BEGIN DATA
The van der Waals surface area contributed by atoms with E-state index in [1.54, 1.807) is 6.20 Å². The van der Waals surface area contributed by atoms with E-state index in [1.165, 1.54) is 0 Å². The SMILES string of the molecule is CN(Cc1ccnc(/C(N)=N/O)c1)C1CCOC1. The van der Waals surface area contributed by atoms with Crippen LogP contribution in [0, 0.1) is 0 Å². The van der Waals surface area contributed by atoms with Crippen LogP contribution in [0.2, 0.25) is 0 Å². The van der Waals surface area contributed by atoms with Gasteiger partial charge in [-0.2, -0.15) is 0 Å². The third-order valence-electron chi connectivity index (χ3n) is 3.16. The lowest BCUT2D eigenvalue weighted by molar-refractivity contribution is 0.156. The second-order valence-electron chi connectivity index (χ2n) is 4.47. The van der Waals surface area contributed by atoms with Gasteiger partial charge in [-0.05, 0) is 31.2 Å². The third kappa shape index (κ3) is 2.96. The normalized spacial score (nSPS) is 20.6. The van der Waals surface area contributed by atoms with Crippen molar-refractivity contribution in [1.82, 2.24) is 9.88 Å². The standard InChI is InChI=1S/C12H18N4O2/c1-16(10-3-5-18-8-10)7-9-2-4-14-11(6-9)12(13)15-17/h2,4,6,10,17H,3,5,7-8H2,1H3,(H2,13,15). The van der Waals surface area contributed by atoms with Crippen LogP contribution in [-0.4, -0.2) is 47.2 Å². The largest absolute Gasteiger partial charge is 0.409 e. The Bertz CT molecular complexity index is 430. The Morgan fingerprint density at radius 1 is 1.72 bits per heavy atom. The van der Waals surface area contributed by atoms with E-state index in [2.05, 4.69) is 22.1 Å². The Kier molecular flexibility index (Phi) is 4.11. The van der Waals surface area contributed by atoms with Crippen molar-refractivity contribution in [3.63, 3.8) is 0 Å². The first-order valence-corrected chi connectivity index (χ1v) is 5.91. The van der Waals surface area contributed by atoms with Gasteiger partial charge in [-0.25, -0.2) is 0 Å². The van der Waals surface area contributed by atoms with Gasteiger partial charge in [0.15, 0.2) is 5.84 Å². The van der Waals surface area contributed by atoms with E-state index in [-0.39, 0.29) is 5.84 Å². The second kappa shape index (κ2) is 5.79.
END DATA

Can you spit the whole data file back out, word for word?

The van der Waals surface area contributed by atoms with E-state index in [1.54, 1.807) is 6.20 Å². The van der Waals surface area contributed by atoms with E-state index in [1.165, 1.54) is 0 Å². The SMILES string of the molecule is CN(Cc1ccnc(/C(N)=N/O)c1)C1CCOC1. The van der Waals surface area contributed by atoms with Crippen LogP contribution in [0, 0.1) is 0 Å². The van der Waals surface area contributed by atoms with Crippen LogP contribution in [0.2, 0.25) is 0 Å². The van der Waals surface area contributed by atoms with Gasteiger partial charge in [-0.2, -0.15) is 0 Å². The third-order valence-electron chi connectivity index (χ3n) is 3.16. The lowest BCUT2D eigenvalue weighted by molar-refractivity contribution is 0.156. The second-order valence-electron chi connectivity index (χ2n) is 4.47. The van der Waals surface area contributed by atoms with Gasteiger partial charge in [-0.05, 0) is 31.2 Å². The third kappa shape index (κ3) is 2.96. The normalized spacial score (nSPS) is 20.6. The van der Waals surface area contributed by atoms with Crippen molar-refractivity contribution in [1.82, 2.24) is 9.88 Å². The standard InChI is InChI=1S/C12H18N4O2/c1-16(10-3-5-18-8-10)7-9-2-4-14-11(6-9)12(13)15-17/h2,4,6,10,17H,3,5,7-8H2,1H3,(H2,13,15). The van der Waals surface area contributed by atoms with Crippen LogP contribution in [-0.4, -0.2) is 47.2 Å². The largest absolute Gasteiger partial charge is 0.409 e. The Bertz CT molecular complexity index is 430. The Morgan fingerprint density at radius 1 is 1.72 bits per heavy atom. The van der Waals surface area contributed by atoms with E-state index in [2.05, 4.69) is 22.1 Å². The Kier molecular flexibility index (Phi) is 4.11. The van der Waals surface area contributed by atoms with Crippen molar-refractivity contribution in [3.63, 3.8) is 0 Å². The first-order valence-corrected chi connectivity index (χ1v) is 5.91. The van der Waals surface area contributed by atoms with Gasteiger partial charge in [-0.25, -0.2) is 0 Å². The van der Waals surface area contributed by atoms with Gasteiger partial charge in [0.15, 0.2) is 5.84 Å². The van der Waals surface area contributed by atoms with E-state index in [-0.39, 0.29) is 5.84 Å². The second kappa shape index (κ2) is 5.79.